Over the next few days, The Ear will post suggestions  and Top 10 lists by professional critics. But in the end, it is the audience, the ordinary public, that many people want to hear from.

So perhaps you will leave your ideas in the COMMENT section.

Thank you! And have Happy Holidays — a Merry Christmas, a joyous Kwanzaa and a Happy New Year.


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Classical music: Autumn arrives today. What composers, works and instruments do you like to listen to in fall? The Ear favors late Brahms – specially the strings, the piano and the clarinet

September 22, 2018
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By Jacob Stockinger

Fall arrives today.

The autumn equinox will occur at 8:54 p.m. Central Daylight Time.

As the days get markedly shorter and the night longer, one’s mood often changes as do one’s listening preferences.

Many composers have written pieces about autumn, and you are sure to hear many of them on Wisconsin Public Radio or other media outlets.

But The Ear has his favorites.

Not for nothing is the late music of Johannes Brahms described as autumnal, both because it happens late in the composer’s life and because of its bittersweet sounds, its poignant harmonies and its melancholy melodies.

For The Ear, you will find it in most of late Brahms, especially in the slow movements. He loves the string music – the violin, the cello and especially the viola sonatas – as well as the clarinet sonatas and piano intermezzi.

Below are three samples.

Here is the slow movement from the Violin Sonata No. 3 in D Minor, played by violinist Itzhak Perlman and pianist Daniel Barenboim:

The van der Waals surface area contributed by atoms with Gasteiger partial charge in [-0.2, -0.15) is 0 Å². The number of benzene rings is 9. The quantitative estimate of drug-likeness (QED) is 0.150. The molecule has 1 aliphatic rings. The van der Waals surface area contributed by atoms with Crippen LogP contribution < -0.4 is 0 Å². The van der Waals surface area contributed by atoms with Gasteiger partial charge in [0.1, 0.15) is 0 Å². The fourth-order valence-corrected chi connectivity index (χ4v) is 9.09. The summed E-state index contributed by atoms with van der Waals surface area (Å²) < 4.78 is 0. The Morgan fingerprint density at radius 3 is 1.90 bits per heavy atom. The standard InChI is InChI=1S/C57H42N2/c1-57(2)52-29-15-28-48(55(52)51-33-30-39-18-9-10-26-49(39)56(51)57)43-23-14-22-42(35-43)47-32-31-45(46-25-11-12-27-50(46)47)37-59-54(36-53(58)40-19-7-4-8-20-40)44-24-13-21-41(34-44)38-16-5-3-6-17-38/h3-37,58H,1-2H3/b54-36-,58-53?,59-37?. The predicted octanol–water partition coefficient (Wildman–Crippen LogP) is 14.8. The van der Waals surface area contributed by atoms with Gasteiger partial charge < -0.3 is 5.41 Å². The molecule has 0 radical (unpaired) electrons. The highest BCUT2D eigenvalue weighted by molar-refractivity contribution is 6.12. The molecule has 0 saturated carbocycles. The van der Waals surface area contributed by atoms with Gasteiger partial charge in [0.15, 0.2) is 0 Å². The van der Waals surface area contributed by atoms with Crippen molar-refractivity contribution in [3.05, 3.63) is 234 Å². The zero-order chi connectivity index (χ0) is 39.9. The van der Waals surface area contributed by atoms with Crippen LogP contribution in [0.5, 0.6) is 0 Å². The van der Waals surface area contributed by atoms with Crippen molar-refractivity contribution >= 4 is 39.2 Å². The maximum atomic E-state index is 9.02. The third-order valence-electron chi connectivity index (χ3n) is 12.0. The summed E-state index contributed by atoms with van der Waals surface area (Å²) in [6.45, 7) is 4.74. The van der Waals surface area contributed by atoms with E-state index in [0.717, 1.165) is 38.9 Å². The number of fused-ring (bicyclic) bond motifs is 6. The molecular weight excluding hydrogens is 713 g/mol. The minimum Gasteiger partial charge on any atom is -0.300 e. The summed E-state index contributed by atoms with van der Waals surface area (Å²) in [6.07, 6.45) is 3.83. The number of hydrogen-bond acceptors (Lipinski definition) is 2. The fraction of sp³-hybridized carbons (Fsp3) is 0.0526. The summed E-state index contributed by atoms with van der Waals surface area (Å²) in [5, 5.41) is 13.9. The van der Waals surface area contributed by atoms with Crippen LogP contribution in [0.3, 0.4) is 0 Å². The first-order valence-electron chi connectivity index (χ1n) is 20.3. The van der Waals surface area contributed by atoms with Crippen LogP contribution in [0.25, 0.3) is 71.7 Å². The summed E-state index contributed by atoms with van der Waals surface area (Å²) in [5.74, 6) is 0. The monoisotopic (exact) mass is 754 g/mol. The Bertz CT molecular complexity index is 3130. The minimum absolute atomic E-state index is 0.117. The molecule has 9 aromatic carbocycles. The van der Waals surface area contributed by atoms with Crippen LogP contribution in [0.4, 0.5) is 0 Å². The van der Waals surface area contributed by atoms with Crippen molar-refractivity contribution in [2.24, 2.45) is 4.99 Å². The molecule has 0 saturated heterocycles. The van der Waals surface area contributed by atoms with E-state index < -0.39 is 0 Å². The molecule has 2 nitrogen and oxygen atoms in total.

Here is the slow movement of the Sonata in F Minor, Op. 120, No. 1, for, in this case, clarinet or viola:

And here is a particularly moving piano intermezzo, Op. 117, No. 2, in B-flat minor, played by Arthur Rubinstein:

And should you still be unsure what music you like for the fall, here is a link to two hours of music for fall  — vocal and instrumental music by Antonio Vivaldi, Franz Joseph Haydn, Ludwig van Beethoven, Franz Schubert, Felix Mendelssohn  Alexander Glazunov, Peter Tchaikovsky, Giuseppe Verdi, Edvard Grieg, Gustav Mahler and others — put together by Minnesota Public Radio:

Is there a special composer who evokes autumn for you?

What instruments most speak to you of fall?

Are there special works you like to listen to in autumn?

Leave your thoughts in the COMMENT section, along with a link to a YouTube performance if possible.

The Ear wants to hear.


Classical music: The new FREE concert brochure for the UW-Madison’s music school is both entertaining and informative — it’s a MUST-GET, MUST-READ and MUST-USE

September 15, 2018
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By Jacob Stockinger

The new 2018-19 concert season has started. And the Internet makes it very easy to take out your date book and plan out what you want to attend.

If you just use Google to go to home websites, you will find lots of information about the dates and times of performances; cost of tickets; works on the program; biographies of performers; and even notes about the pieces.

That is true for all large and small presenters, including the biggest presenter of all for live classical music events: The University of Wisconsin-Madison’s Mead Witter School of Music. Just click on the Events Calendar when you go to http://www.music.wisc.edu

You can also subscribe to an email newsletter by sending an email to: join-somnews@lists.wisc.edu

And you can also download the helpful mobile app for your smart phone that gives you what is happening today with searches possible for other months and days.